Clark Has Sold Himself as Standout Player and Guy

ROLLTIDEDOTCOM
ROLLTIDEDOTCOM

ROLLTIDEDOTCOM
By Becky Hopf
UA Media Relations


Attention Florence Barnes: it was not your imagination. Ninja Turtles were, in fact, slowly disappearing from your little boy's

 

bedroom.

No need to call Matlock. This is a mystery easily solved. It seems your kid, Jeremy Clark, was born to be a salesman.

"I had Ninja Turtles," said the massive, 6-foot-3, 309 pound defensive tackle. "I had all four of them. But I'd have like two of three or four different kinds, like the Samurai. And I used to bring them to school and I'd trade them or sell them. I had a backpack full of toys. I'd bring my extra Ninja Turtles and I'd sell them for snack money. I used to sell them for like a dollar. Sometimes I'd bring one that I didn't like, and I'd just give it away for a special snack.

"My mom would come in my room, and she'd see that I didn't have any toys, and she'd ask what happened to my toys. I was like, Â`I don't know.' I never told her that I sold them. She still doesn't know. I guess she's going to find out now, huh? I had race cars I used to sell, too. I used to sell those for like a quarter, fifty cents; just enough so I could get an extra bag of chips," said Clark of his early sales career as a first grader.

In his later childhood years, the Daphne native would try his hand at burning CD's and selling them, but, "That didn't work. It kind of scared me when I learned about piracy and stuff like that, so I quickly got out of that before I even tried it."

Clark has sold himself, proving he is a man who has ambition and is willing to work to make things happen. Within four years of arriving at Alabama, he earned his diploma, graduating in May with a degree in consumer affairs. Now he is taking classes geared toward financial planning. Having his degree already in hand has helped take some of the pressure off worrying about making the grade in the classroom and on the football field. Already he knows he has the route to one future mapped out: he has his degree, a passport that will open all sorts of doors to his business future. Now he wants to polish his work on the field, a key he hopes will open the door to a possible future as a player in the NFL.

Either way, he's enjoying having the degree behind him.

"It makes a world of difference," said Clark who plans to use his degree, toward a career in insurance and real estate. "I'm not saying you don't have to still focus on school work because I'm still in classes, I'm still working hard and doing my school work. But, at the same time, it's less stress because it gives you more time to watch film, study tape and prepare for your opponent for the upcoming week."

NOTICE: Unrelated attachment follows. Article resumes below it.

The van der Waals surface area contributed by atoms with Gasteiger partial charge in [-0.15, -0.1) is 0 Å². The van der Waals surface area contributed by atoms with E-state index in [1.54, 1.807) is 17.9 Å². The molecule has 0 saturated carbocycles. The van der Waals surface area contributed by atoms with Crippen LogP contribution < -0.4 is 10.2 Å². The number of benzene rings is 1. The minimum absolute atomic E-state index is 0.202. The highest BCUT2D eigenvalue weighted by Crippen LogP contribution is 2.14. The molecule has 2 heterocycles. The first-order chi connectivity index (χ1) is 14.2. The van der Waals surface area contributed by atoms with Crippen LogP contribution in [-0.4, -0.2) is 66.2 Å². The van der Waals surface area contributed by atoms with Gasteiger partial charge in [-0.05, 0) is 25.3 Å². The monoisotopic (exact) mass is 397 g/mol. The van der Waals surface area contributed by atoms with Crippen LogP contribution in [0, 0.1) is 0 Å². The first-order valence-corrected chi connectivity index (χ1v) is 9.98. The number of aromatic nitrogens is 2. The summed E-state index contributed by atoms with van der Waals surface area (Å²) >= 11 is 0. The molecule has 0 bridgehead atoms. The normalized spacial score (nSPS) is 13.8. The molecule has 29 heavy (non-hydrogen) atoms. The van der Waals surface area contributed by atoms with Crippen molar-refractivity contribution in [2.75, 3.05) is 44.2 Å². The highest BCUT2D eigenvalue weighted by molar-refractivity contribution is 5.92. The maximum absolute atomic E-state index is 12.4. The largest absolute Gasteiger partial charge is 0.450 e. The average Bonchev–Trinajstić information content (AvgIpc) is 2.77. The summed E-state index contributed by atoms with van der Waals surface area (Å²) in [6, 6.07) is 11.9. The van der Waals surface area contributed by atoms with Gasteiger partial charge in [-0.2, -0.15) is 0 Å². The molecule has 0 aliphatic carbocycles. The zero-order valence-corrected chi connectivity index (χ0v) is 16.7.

Preparing for games this season has been different than in years past. Clark has been a part of an Alabama defense that,

under head coach Mike Shula and coordinator Joe Kines, has established itself over the last few years as one of the best in the nation. This season Alabama has been learning to adjust to life without standouts like DeMeco Ryans, Roman Harper and Charlie Peprah who all graduated to the NFL. 

"I don't know if you find a better group on and off the field," Clark said of his current teammates and the all-star group that just graduated after the 2005 season. "I consider all of these guys my best friends. A lot of these guys like Ramzee RobinsonÂ--we came in togetherÂ--the whole 2002 class, I consider them among my best friends, for now, for always. The whole football team, actually; they're like my little brothers because I'm the oldest. But this 2002 class that came in together, they're my best friends. These are guys I'll never forget because we've been through so much together, good and bad. It's guys like Wallace Gilberry. We're from the same area. Dominic Lee. Keith Saunders, J.P. Adams, Justin Johnson, all those guys, they'll hold a place in my heart. When I leave here, I'm going to make it a priority that we all keep in contact."

Clark arrived in 2002 to a team that included two players, Atlas Herrion and Kenny King, from his hometown of Daphne. It was a welcome committee that Clark says eased his transition to college life and the college game.

"It was fun because they looked out for me," said Clark of the hometown connection. "If I didn't know where classes were, they'd tell me where to go. They took me under their wings. If I needed something, they were always there. They always made sure I was taken care of. It's one of the things that have always been special about this football team here; guys do that. They look out for each other."

A typical night now with the guys will find Clark playing NCAA 2007 college football or "Fight Night" video games with Adams, Saunders, Johnson, Lee and a few other teammates.